Derrick Rose

Chicago Bulls-Brooklyn Nets is NBA’s worst Christmas Day matchup since…

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The NBA has built a Christmas Day empire by featuring the league’s top teams and players on Dec. 25. It’s become an honor to play this day, and those in the league recognize the accomplishment of getting on the schedule. Fans see it too, annually expecting to see the NBA at its regular-season best.

That’s why matchups like today’s noon contest between Chicago Bulls (10-16) and Brooklyn Nets (9-18) – teams with a combined .358 winning percentage – stand out.

Of course, the NBA couldn’t have known these teams would struggle so much when creating the Christmas schedule.

The Bulls endured Derrick Rose’s growing pains as he returned from injury, only to see him hurt again. Luol Deng and Jimmy Butler have missed significant time, too (although both will be in the lineup on Christmas, as is Kirk Hinrich).

The Nets have also lost their top player, Brook Lopez, for the season. Even before that point, the team floundered under first-year Jason Kidd. Deron Williams, Paul Pierce and Kevin Garnett have all looked old and have also dealt with injury.

These teams were supposed to be good, playoff squads for certain. Instead, they’re outside the playoff picture looking in.

So, that leads to the question, when was the last time teams entered a Christmas Day matchup with such a bad combined record?

Orlando Magic (7-22) and Cleveland Cavaliers (9-19), a combined .281 winning percentage, in 2003

The Cavaliers were a team on the rise. They’d won 17 games the year before and would go onto win 35 this season, 42 the next year and 50 the following year. They just hadn’t climbed far enough by December to be competitive in the playoff standings.

The Magic were also supposed to be climbing the NBA ladder. The season before, they made the playoffs as the No. 8 seed and led the top-seeded Detroit Pistons 3-1 before blowing their advantage. Instead of building off its strong playoff series – in terms of overall play, not how it ended – Orlando won its season-opener then lost 19 straight to begin this season. After firing Doc Rivers, they’d come around slightly, but they remained a bad team.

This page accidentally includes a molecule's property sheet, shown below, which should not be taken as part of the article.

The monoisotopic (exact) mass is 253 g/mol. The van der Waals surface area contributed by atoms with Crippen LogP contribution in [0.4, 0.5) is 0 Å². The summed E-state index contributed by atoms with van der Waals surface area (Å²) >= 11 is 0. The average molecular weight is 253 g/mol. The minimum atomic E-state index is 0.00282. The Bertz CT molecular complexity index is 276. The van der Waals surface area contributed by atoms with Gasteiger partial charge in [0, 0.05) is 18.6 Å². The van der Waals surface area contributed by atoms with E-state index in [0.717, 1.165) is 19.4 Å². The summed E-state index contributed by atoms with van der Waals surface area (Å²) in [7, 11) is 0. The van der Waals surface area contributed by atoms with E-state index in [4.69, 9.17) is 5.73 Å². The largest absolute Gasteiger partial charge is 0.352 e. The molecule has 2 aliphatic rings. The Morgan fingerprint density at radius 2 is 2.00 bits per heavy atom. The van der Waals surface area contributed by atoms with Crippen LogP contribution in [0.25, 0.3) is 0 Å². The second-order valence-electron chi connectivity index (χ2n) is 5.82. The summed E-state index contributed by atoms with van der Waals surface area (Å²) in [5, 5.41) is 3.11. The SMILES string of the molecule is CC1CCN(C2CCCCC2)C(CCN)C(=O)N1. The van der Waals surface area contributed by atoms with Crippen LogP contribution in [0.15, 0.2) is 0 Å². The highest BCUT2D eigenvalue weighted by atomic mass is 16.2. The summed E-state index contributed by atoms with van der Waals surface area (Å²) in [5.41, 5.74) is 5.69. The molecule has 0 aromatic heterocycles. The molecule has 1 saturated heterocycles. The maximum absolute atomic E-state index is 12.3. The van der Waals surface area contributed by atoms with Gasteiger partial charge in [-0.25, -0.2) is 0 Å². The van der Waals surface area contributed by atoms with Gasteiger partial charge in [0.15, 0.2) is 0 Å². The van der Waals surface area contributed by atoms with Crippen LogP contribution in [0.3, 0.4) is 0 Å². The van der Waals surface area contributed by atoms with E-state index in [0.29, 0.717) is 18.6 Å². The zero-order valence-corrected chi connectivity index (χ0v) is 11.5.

Though the NBA probably expected – or at least hoped for – better teams, this game was never really about the teams.

It was about the individual matchup: LeBron James vs. Tracy McGrady.

LeBron was a rookie, already a national star, and McGrady had made the last two All-NBA first teams. If Kobe Bryant had staked claim as the NBA’s top wing player, it was only a matter of time until these two were duking it out for No. 2. So, why not begin the discussion just 29 games into LeBron’s professional career?

In that regard, the matchup more than lived up to its billing.

LeBron had 34 points and six assists, but McGrady had 41 points and 11 assists to lead the Magic to a 113-101 overtime victory.

So, perhaps it’s not fair to judge this game on the team’s records, because it was about the individual stars. In that case, omitting this one, the Bulls and Nets are the worst teams in a Christmas Day matchups since…

Cleveland Cavaliers (5-20) and Atlanta Hawks (11-17), a combined .302 winning percentage, in 1984

I can’t figure why this game was ever placed on the Christmas Day.

Neither had much hype entering the season – for good reason.

I guess the Hawks had won 40, 43 and 42 games in the three seasons prior, but they’d lost in the first round each year. Perhaps, the NBA saw a team ready to take the next step, but Atlanta didn’t do that until the following two years, winning 50 and 57 games. In 1984-85, the Hawks were just a run-of-the-mill bad team, going 34-48.